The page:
DPP-4 inhibitors in the treatment of type 2 diabetes.

27  Download (0)

Full text


HAL Id: inserm-00659269


Submitted on 12 Jan 2012

HAL is a multi-disciplinary open access archive for the deposit and dissemination of sci-entific research documents, whether they are pub-lished or not. The documents may come from teaching and research institutions in France or abroad, or from public or private research centers.

L’archive ouverte pluridisciplinaire HAL, est destinée au dépôt et à la diffusion de documents scientifiques de niveau recherche, publiés ou non, émanant des établissements d’enseignement et de recherche français ou étrangers, des laboratoires publics ou privés.

DPP-4 inhibitors in the treatment of type 2 diabetes.

Hélène Duez, Bertrand Cariou, Bart Staels

To cite this version:

Hélène Duez, Bertrand Cariou, Bart Staels. DPP-4 inhibitors in the treatment of type 2 diabetes.. Biochemical Pharmacology, Elsevier, 2012, 83 (7), pp.823-32. �10.1016/j.bcp.2011.11.028�. �inserm-00659269�


DPP-4 inhibitors in the treatment of type 2 diabetes.

Hélène Duez1,2,3,4 , Bertrand Cariou 5, 6, 7 and Bart Staels1,2,3,4

1 Univ Lille Nord de France, F-59000, Lille, France 2 Inserm, U1011, F-59000, Lille, France

3 UDSL, F-59000, Lille, France

4 Institut Pasteur de Lille, F-59019, Lille, France 5 Inserm, U915, Nantes, France

6 Clinique d’Endocrinologie, L’Institut du Thorax, CHU Nantes, Nantes, France 7 Université de Nantes, Faculté de Médecine, Nantes, France

Address for correspondence: bart.staels@pasteur-lille.fr

5 keywords : dipeptidylpeptidase (DPP)-4 inhibitors, gliptins, glucagon-like peptide (GLP)-1, glycemic control, type 2 diabetes

Running title: DPP-4 inhibitors



Financial support: The authors are supported by INSERM, University Lille Nord de France and the Région Nord Pas-de-Calais/FEDER. BS is a member of the Institut Universitaire de France.



Although being a primary objective in the management of type 2 diabetes, optimal glycaemic control is difficult to achieve and usually not maintained over time. Type 2 diabetes is a complex pathology, comprising altered insulin sensitivity and impaired insulin secretion. Recent advances in the understanding of the physiological functions of incretins and their degrading enzyme dipeptidyl-peptidase (DPP)-4 have led to the ‘discovery’ of a new class of oral anti-diabetic drugs. Several DPP-4 inhibitors (or gliptins) with different chemical structures are now available. These agents inhibit the degradation of the incretins glucagon-like peptide-1 (GLP-1) and glucose-dependent insulinotropic polypeptide (GIP) and hence potentiate glucose-dependent insulin secretion. DPP-4 inhibitors inhibit DPP-4 activity by almost 100% in vitro, maintaining a >80% inhibition throughout the treatment period in vivo, thus prolonging GLP-1 half-life, and significantly reducing HbA1c generally by -0.7 – 0.8% as well as fasting and post-prandial glycaemia. They are well-tolerated with no weight gain and few adverse effects, and, of particular interest, no increase in hypoglycaemic episodes. Although different by their chemical structure and pharmacokinetic properties, the DPP4 inhibitors currently available have proven similar glucose lowering efficacy.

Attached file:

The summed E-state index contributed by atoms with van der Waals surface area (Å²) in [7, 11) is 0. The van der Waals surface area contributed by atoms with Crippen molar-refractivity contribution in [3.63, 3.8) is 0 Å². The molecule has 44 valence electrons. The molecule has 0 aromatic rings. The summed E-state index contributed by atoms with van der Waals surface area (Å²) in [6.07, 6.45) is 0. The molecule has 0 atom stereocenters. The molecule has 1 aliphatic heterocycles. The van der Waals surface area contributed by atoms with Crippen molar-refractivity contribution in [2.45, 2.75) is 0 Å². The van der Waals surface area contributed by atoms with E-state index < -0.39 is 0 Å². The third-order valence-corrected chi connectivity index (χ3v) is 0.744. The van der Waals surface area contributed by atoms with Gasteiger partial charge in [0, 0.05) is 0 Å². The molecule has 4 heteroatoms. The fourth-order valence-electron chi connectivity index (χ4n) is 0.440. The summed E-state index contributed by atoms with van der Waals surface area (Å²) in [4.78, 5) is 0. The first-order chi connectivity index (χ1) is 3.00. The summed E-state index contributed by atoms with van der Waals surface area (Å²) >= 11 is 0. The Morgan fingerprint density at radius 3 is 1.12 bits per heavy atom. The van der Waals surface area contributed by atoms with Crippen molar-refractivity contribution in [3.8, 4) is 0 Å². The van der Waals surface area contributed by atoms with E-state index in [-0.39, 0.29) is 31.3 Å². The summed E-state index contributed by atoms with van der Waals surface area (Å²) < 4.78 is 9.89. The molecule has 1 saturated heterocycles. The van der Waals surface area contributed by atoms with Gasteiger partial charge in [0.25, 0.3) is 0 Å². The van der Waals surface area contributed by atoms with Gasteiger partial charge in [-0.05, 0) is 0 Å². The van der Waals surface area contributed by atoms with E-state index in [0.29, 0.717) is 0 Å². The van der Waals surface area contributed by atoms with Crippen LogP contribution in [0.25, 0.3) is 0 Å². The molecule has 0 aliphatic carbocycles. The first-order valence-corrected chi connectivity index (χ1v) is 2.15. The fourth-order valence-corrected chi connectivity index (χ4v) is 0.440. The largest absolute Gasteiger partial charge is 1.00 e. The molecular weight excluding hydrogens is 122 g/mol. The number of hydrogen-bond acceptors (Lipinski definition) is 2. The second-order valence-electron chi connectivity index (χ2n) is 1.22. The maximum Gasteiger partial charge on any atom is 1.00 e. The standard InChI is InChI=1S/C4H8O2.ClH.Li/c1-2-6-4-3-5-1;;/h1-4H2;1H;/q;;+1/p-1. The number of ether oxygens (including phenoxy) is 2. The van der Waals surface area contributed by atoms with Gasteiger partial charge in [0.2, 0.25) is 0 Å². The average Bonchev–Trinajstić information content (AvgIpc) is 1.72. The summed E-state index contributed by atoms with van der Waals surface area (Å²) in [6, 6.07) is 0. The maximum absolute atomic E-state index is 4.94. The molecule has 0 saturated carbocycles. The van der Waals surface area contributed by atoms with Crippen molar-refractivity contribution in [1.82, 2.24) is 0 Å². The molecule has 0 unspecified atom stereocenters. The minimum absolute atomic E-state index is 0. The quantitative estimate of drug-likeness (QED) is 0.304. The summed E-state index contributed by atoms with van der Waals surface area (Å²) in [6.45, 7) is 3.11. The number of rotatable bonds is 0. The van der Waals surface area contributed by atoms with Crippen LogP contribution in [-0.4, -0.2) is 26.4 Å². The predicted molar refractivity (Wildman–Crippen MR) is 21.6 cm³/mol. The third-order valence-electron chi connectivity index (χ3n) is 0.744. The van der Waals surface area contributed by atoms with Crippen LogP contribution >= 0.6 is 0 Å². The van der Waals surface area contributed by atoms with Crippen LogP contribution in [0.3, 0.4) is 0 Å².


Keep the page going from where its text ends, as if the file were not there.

Diabetes mellitus is recognized as a major health problem affecting millions of people and predisposing to micro- and macro-vascular complications including coronary heart disease. A tight glycaemic control reduces the morbidity and mortality associated to type 2 diabetes [1;2], but has proven challenging and is usually not sustained. The currently used anti-diabetic drugs show a loss of efficacy over time [3], a poor tolerability and low compliance due to numerous adverse effects, including severe hypoglycaemia, weight gain, oedema, nausea and gastrointestinal derangements. Thus, new strategies were needed that allow a sustained glycaemic control and avoid hypoglycaemia and other side effects.

After food ingestion, specialized neuroendocrine cells of the gastro-intestinal tract release peptides which act to improve glucose handling and energy homeostasis. Among these gut hormones are the incretins glucagon-like peptide (GLP)-1 and glucose-dependent insulinotropic peptide (GIP) which increase meal-stimulated insulin release


by the pancreas, suppress glucagon secretion and improve glucose disposal. Recent advances in the understanding of the physiological functions of incretins have led to the emergence of a new class of oral anti-diabetic drugs which, by inhibiting the dipeptidyl peptidase (DPP)-4 enzyme, result in increased concentrations of the endogenous incretins GLP-1 and GIP, and consequently improve fasting and post-prandial hyperglycaemia. Several DPP-4 inhibitors have been developed, with five already approved in the USA, Europe and/or Japan (sitagliptin, vildagliptin, saxagliptin, alogliptin and linagliptin). These inhibitors display different chemical structures and pharmacodynamic/pharmacokinetic properties, but all are efficacious for managing diabetes and generally well-tolerated. They allow a reduction in HbA1c levels by 0.5 to 1%, and have other beneficial actions on pancreatic β-cell function, blood pressure and lipid levels for instance.

The ‘incretin effect’: physiological basis